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The legacy of African-American performers in Paris is
legendary. Since the introduction of jazz to France during World War I,
singers, dancers and musicians have made their way to the City of Light
to establish or enhance their careers. Some even achieved international
acclaim . And increasingly, gospel singers are taking their place
alongside jazz and blues artists and enjoying success in introducing
yet another form of black music to the French.
Manda Djinn (Manda Jean Loison) is one of these performers. She first
went to Paris in 1984, where she sang jazz in popular Left Bank clubs
such as Aux Trois Mailletz and Le Bilbouquet. But in addition to her
jazz concerts, Djinn also performs gospel and Negro spirituals.
began her career as a dancer, performing tap in Long Island clubs and
opening for the likes of Bo Diddley and Sonny Till as early as the age
of eleven. She developed an act involving Latin, Calypso and African
rhythms and danced to this music until the 1960s, when an injury ended
this phase of her career. She then began singing the music to which she
once danced, performing in Hartford, Connecticut and other cities along
the east coast.
She was discovered by Thelonious Monk’s
manager while performing with Mongo Santamaria’s Latin jazz group, and
then began her career as a jazz singer. She played at many of the same
clubs as Monk, again on the east coast.
Jazz took Djinn to
Singapore in 1984. She performed at the Bistro Toulouse Lautrec for
four months there, and then set out for Europe. She stopped briefly in
London to check out the music scene before moving to Paris. When she
arrived, she discovered that she had left her music behind, and had to
develop a new jazz act.
In 1987, Djinn was chosen to headline
at the Folies Bergère in Paris (the same theater in which Josephine
Baker wore her famous banana skirt for the first time). She replaced
black singer/actress Bertice Reading in the show and left the jazz
circuit during this performance run, which lasted almost two years. Her
stage name prior to the show at the Folies was Jean Bonnard, but the
management of the theater objected to this name because French
audiences could mistake it for a French man’s name (“Jean” is the
French name for “John”). Djinn’s husband, Raphaël Loison, encouraged
her to change her stage name to Manda Djinn – using her given first
name and changing the spelling of her middle name Jean to “Djinn”, so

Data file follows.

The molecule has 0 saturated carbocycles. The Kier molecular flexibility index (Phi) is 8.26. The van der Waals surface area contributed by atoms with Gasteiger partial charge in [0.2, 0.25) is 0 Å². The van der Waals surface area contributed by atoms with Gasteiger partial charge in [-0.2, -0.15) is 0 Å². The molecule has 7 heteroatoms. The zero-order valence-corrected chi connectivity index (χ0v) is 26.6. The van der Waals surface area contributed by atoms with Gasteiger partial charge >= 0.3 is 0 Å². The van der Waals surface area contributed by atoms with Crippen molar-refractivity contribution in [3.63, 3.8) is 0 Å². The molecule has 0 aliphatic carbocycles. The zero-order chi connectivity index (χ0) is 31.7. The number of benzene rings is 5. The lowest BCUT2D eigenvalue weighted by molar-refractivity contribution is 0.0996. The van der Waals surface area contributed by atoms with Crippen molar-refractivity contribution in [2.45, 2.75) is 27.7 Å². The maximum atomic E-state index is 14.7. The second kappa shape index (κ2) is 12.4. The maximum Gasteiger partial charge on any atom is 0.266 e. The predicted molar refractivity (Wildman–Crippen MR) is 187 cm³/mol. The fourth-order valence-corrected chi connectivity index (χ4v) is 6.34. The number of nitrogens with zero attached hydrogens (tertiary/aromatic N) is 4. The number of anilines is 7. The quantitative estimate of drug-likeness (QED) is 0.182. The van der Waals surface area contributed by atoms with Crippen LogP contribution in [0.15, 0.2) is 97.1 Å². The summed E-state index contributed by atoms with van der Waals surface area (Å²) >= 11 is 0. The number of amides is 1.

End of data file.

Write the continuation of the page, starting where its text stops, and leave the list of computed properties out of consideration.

that her fans could say it properly.
Djinn began performing
gospel music and Negro spirituals in 1989. Having been invited to
perform at a sacred music festival in the cathedral at Lescar, France,
she developed yet another act for the occasion. She then took this
music on the road, performing it at church concerts while she
concurrently performed jazz at festivals and clubs.
“classical” gospel, Negro spirituals and her own gospel compositions
throughout France, Djinn is ever mindful of the fact that this musical
genre is relatively new to the French. Because her fans often have
little concept of the origins of the music or the meaning of the
lyrics, she explains why Negro spirituals and gospel music developed,
and gives a brief summary in French of the lyrics of each song prior to
singing it in English. She wants her audiences to understand that the
music is spiritual, and that she is praising God at the same time that
she is entertaining them.
Gospel music has rapidly gained
popularity in France, and particularly in Paris, since 1991-92. It is
performed in venues as varied as open air festivals,
nightclubs/restaurants and churches. There are many non-American groups
performing the music, both in French and in English. Djinn is not
certain how much non-Anglophones who perform gospel in English actually
comprehend its true meaning. For the past three years, she has
conducted a gospel workshop in the town of Nanteau-sur-Lunain in an
attempt to convey this meaning to future performers.
continues to perform jazz music in France, but says that gospel has the
advantage of being sung in church, “surrounded by beauty and
spirituality in an atmosphere charged with emotion”. She finds it
bizarre that gospel is often performed in clubs in Paris. She recently
gave a moving performance at the Saint-Germain-des-Prés church in Paris, where roughly 200 people assembled to hear her lift her golden voice to the heavens.
content to exercise her creative talents solely by composing and
singing, Djinn has ventured into the world of writing. She has written
a novel, an autobiography and several plays. Though her novel and
autobiography are unpublished as yet, her plays have been read at
literary salons in Paris. Her latest play, entitled Gospel Truth,
incorporates her love for gospel music with her enthusiasm as a
playwright. It was performed at the Espace Pierre Cardin in Paris in
Djinn loves her life in Paris. Her favorite
pastime is exploring the flea markets, particularly the one at
Saint-Ouen (Porte de Clignancourt). She collects toy soldiers, dolls,
fabrics and “how-to” books, “the stuff that dreams are made of,” she
says. But though her life is full and her creativity is constantly
being fed and exercised in Paris, Djinn says that she still loves New
York and always yearns to return there. She loves to wander the streets
of the city and enjoys chance conversations with people at the bus
stop. And she still has family and friends there.
Thus, Djinn’s life might be considered a tale of two cities. It is good on both sides of the Atlantic.
Copyright © Monique Y. Wells